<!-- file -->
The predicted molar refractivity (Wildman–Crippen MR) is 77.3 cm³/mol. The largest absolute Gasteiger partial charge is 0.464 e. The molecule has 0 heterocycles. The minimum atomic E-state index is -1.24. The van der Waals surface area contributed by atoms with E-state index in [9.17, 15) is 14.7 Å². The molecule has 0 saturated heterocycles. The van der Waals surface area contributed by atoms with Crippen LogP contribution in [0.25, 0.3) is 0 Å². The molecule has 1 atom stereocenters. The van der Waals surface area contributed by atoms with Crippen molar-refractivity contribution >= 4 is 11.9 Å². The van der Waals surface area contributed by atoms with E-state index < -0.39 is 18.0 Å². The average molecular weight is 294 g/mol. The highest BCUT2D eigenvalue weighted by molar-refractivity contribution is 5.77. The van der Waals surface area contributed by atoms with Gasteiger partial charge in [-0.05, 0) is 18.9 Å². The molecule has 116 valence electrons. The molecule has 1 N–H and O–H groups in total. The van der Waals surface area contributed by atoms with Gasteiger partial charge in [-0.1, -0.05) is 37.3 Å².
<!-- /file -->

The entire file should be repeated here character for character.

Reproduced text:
The predicted molar refractivity (Wildman–Crippen MR) is 77.3 cm³/mol. The largest absolute Gasteiger partial charge is 0.464 e. The molecule has 0 heterocycles. The minimum atomic E-state index is -1.24. The van der Waals surface area contributed by atoms with E-state index in [9.17, 15) is 14.7 Å². The molecule has 0 saturated heterocycles. The van der Waals surface area contributed by atoms with Crippen LogP contribution in [0.25, 0.3) is 0 Å². The molecule has 1 atom stereocenters. The van der Waals surface area contributed by atoms with Crippen molar-refractivity contribution >= 4 is 11.9 Å². The van der Waals surface area contributed by atoms with E-state index < -0.39 is 18.0 Å². The average molecular weight is 294 g/mol. The highest BCUT2D eigenvalue weighted by molar-refractivity contribution is 5.77. The van der Waals surface area contributed by atoms with Gasteiger partial charge in [-0.05, 0) is 18.9 Å². The molecule has 116 valence electrons. The molecule has 1 N–H and O–H groups in total. The van der Waals surface area contributed by atoms with Gasteiger partial charge in [-0.1, -0.05) is 37.3 Å².